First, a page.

Even as the National Horsemen’s Benevolent and Protective Association (NHBPA) is trying to halt the Horseracing Integrity and Safety Act (HISA) for good, its attorneys filed a response in federal court Thursday that criticized the Federal Trade Commission (FTC)’s Apr. 27 order that mandated the third delay in nearly a year for the implementation of the Anti-Doping and Medication Control (ADMC) program, this time from May 1 to May 22.
The NHBPA told the court that the FTC’s issuance of the order to delay the program without first providing a 30-day public comment period on the date switch goes against the provisions set forth in the Administrative Procedure Act (APA), which governs the process by which federal agencies develop and issue regulations.
The NHBPA also stated that the FTC’s decision to delay the ADMC program is “totally inconsistent” with the FTC and HISA Authority’s previous arguments that the program needed to be implemented as swiftly and as uniformly as possible.
The NHBPA filing also pointed out that although the FTC cited a desire not to cause “confusion” by implementing the ADMC on May 1, five days before the Triple Crown series starts with the May 6 GI Kentucky Derby, the FTC’s decision to go with a May 22 start date instead puts the new effective date right in the midst of that series, after the May 20 GI Preakness S. but before the June 10 GI Belmont S.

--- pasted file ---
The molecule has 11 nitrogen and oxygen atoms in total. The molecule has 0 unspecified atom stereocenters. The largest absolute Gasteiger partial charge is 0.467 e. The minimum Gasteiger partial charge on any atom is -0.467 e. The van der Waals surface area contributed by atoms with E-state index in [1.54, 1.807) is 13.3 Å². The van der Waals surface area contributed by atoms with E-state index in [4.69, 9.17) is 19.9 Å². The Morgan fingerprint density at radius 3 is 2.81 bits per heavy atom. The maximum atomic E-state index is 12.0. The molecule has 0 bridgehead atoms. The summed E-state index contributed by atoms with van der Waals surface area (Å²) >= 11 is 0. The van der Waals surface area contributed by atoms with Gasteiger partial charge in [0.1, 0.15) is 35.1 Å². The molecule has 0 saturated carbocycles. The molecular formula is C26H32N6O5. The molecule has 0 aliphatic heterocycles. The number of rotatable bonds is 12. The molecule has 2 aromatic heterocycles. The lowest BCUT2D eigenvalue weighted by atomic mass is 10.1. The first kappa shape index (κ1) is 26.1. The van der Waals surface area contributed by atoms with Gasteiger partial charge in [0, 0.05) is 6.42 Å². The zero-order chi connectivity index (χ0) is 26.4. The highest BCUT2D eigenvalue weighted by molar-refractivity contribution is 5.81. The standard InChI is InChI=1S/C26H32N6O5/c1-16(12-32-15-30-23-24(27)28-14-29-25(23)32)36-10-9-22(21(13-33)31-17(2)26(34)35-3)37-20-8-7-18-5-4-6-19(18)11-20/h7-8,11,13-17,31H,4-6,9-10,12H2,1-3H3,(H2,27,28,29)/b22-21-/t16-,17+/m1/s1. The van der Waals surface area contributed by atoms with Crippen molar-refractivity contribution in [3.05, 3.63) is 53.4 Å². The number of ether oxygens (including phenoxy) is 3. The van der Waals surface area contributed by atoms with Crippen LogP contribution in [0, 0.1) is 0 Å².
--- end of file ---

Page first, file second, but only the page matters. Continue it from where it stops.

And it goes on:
“The Horsemen will not challenge the Order as lacking good cause because they believe any delay is good for their members, their horses, and their industry-they are seeking a permanent delay in the rule, after all. But they cannot help but note that for a second time in as many months the FTC and Authority have steamrolled over the fundamental principles of notice-and-comment at the heart of the APA,” stated the NHBPA’s filing in United States District Court (Northern District of Texas, Lubbock Division).
“The FTC says its order does not need a period of public comment because it has ‘good cause’ to issue the rule immediately,” the NHBPA filing stated, quoting portions from the FTC order. “’Good cause’ is an ’emergency power,’ normally reserved for dire circumstances where life and limb are in danger. The mere existence of a statutory deadline doesn’t cut it…. The Authority has represented that immediate implementation of the rule is necessary to preserve life and limb; it is hard now to understand how the FTC can find good cause to delay the rule if that’s the legal standard. The policy rationale the Order gives is at best thin gruel.”